The Malta Financial Services Authority (MFSA) said in a statement that blockchain companies have to wait until a recently passed framework comes into force before applying for approvals and authorizations, news outlet Times of Malta reported July 20.
In a statement issued today, the MFSA said it is developing a new framework that will back recently-passed blockchain laws, so operators must wait for a public announcement from the agency before filing a request for approvals and authorizations. The Virtual Financial Assets Act (VFAA), which the Parliament of Malta passed on July 5, will regulate distributed ledger technology (DLT). With the legislation, Malta reportedly becomes the first country in the world to provide legal certainty for blockchain companies.
According to Times of Malta, in the past weeks the MSFA has been examining stakeholder opinions about the new regulations, and considering various VFAA-related issues from fees to administrative penalties.
The MFSA is also reportedly consulting on a so-called rulebook for the recently passed law, the first chapter of which is open until the end of July. The MFSA will subsequently issue two more chapters, which will refer to the VFAA issuers and service providers. At the end of the consultation period, the MFSA will issue final regulations and rules for the VFAA to facilitate bringing the new legislation into force.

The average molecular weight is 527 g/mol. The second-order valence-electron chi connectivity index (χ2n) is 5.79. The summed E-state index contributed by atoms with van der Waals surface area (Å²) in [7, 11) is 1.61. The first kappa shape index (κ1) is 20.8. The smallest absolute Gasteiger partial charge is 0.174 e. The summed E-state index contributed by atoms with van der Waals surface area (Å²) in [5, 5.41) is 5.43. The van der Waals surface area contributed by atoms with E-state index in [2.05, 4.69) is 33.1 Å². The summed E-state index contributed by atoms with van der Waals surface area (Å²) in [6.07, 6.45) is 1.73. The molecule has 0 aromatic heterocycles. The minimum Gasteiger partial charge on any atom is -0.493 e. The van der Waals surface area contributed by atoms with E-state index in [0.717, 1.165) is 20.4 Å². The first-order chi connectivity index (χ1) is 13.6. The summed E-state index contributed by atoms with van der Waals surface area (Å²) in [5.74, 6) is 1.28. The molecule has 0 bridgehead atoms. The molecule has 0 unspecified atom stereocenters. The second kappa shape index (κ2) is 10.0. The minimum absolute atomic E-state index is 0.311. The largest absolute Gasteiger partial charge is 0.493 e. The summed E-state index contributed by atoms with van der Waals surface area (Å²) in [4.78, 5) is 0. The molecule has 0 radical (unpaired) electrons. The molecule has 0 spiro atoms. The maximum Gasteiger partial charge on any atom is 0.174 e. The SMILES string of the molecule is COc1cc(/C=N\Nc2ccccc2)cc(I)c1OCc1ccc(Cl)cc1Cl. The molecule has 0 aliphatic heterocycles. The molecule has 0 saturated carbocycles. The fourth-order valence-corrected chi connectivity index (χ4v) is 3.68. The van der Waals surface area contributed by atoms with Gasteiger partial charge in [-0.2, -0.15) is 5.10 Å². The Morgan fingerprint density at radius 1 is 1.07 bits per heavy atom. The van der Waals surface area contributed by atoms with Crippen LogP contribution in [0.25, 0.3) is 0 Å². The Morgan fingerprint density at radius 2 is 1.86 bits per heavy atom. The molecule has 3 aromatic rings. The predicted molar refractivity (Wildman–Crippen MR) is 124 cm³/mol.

Until then, operators should reportedly monitor the regulators announcements concerning the virtual financial assets framework to stay informed on developments and updates.
Malta is currently intent on creating a crypto-friendly regulatory environment and becoming the “blockchain island.” A number of crypto and blockchain companies have already located in Malta, including crypto exchanges OKex, Binance, and BitBay.
Earlier this month, Binance announced plans to establish a blockchain-based bank with tokenized ownership. The future “Founders Bank” would be owned by digital token investors and be based in Malta, aiming to become the world’s first decentralized, community-owned bank.